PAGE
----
The Man With Flowers

Today I chose to go to St. Denis, the capitol of Reunion Island, to go to a giant department store called Carrefour to buy a pair of flip flops, a garbage can, and other essentials you feel guilty spending your euros on when converting that number to pain au chocolat or some other delicious French pastry. “That’ll be 12 pain aux raisins, please.” Carrefours are everywhere in France, as ubiquitous as Walmart in the United States. To my knowledge there’s only one here, in St. Denis, and as I found out, a two-hour bus ride (on Sundays) from St. Gilles-les-Bains where I’m staying.

What I learned from living in France is that you don’t necessarily need to know exactly where you’re going before setting out. The world is your Siri. If there is one stereotype I have found to be very true about the French, it’s that when it comes to giving directions, the moment you ask is the moment you become family. Unless the person you’re asking flat out doesn’t know or is in a rush, they will walk you there or give you more precise directions than Google Maps, making sure you understand. It’s a lot easier than memorizing directions, bus transfers, and store hours.

Not knowing where in St. Denis Carrefour was located, I asked the bus driver who directed me towards the bus stop I needed to catch the 5 from. I walked from the bus terminal along the ocean (where I took the photo at the header of this website), beneath a bridge and up the street. After arriving in general proximity of the stop, I approached a man walking towards me to confirm that I was in the right place.

“I’m not exactly sure which bus, but Carrefour is quite a ways away” he said. If I wanted to accompany him to the market so that he could pick up some roses, he told me that he would drive me there. “Sure,” I said. “That’d be very nice.”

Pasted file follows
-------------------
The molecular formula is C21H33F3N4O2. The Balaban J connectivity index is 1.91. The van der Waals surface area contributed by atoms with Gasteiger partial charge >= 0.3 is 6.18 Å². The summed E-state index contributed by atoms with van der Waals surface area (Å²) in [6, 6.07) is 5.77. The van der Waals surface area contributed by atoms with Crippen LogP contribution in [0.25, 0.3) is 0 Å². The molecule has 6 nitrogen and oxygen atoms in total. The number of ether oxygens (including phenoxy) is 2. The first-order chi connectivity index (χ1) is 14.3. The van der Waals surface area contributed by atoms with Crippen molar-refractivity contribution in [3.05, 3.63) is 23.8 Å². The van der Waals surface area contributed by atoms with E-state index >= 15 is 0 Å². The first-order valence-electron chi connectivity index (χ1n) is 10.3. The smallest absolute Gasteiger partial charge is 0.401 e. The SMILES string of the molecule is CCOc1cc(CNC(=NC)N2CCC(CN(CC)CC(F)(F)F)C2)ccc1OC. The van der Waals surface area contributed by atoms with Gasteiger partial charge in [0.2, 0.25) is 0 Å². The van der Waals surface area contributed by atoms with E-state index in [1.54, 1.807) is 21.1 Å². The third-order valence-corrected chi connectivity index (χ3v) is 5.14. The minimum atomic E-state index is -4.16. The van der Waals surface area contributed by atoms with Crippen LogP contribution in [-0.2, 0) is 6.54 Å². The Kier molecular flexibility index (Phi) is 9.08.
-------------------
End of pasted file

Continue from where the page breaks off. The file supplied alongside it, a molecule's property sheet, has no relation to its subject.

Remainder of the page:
I accompanied him to the market and ate a banana while he picked out his flowers. As we sat down in the car, I asked if they were for his spouse, and he said yes. I presumed that it was his anniversary or he was engaged, marrying later in life.

“Félicitations!” I congratulated him, hearing only the words “13th of July.” That must be the date he asked her to marry him, and he buys her roses from the market on a regular basis. His response was emotionless, and as he continued talking, I recognized another word, tombe, and finally pieced together what had actually happened: his wife had passed away three months ago. The roses he bought were to be placed at her headstone.

I didn’t know what to say. Overcome with embarrassment and ashamed at my mistake, “I’m sorry,” came out unnaturally. Nonetheless, he accepted my apology, and we continued talking. I asked how he was doing, if he was still grieving. “Yes, he said. “Forever.”

In fifteen minutes, a stranger told me the hardest thing he has ever had to deal with. Imagine though, walking around with so much grief everyday and not having someone to talk to. Sometimes, the easiest people to open up to are those whom you only meet once. Sometimes the best ear is a stranger you meet on the street, someone sitting next to you at the bar.

He was 60-years-old with four kids, born on Reunion Island, a widower, on his way to drop roses off at his wife’s grave. Myself, 24, unmarried, childless, oblivious to many things, in search of a beach towel and yeast. We didn’t meet at a bar, but somehow we found ourselves in the same car on the way to a giant department store.

When I left him in the parking lot, I thanked him and told him that he would find his way onto this blog. We shook hands as he held my gaze. I could see it in his eyes. Something. Appreciation, maybe.




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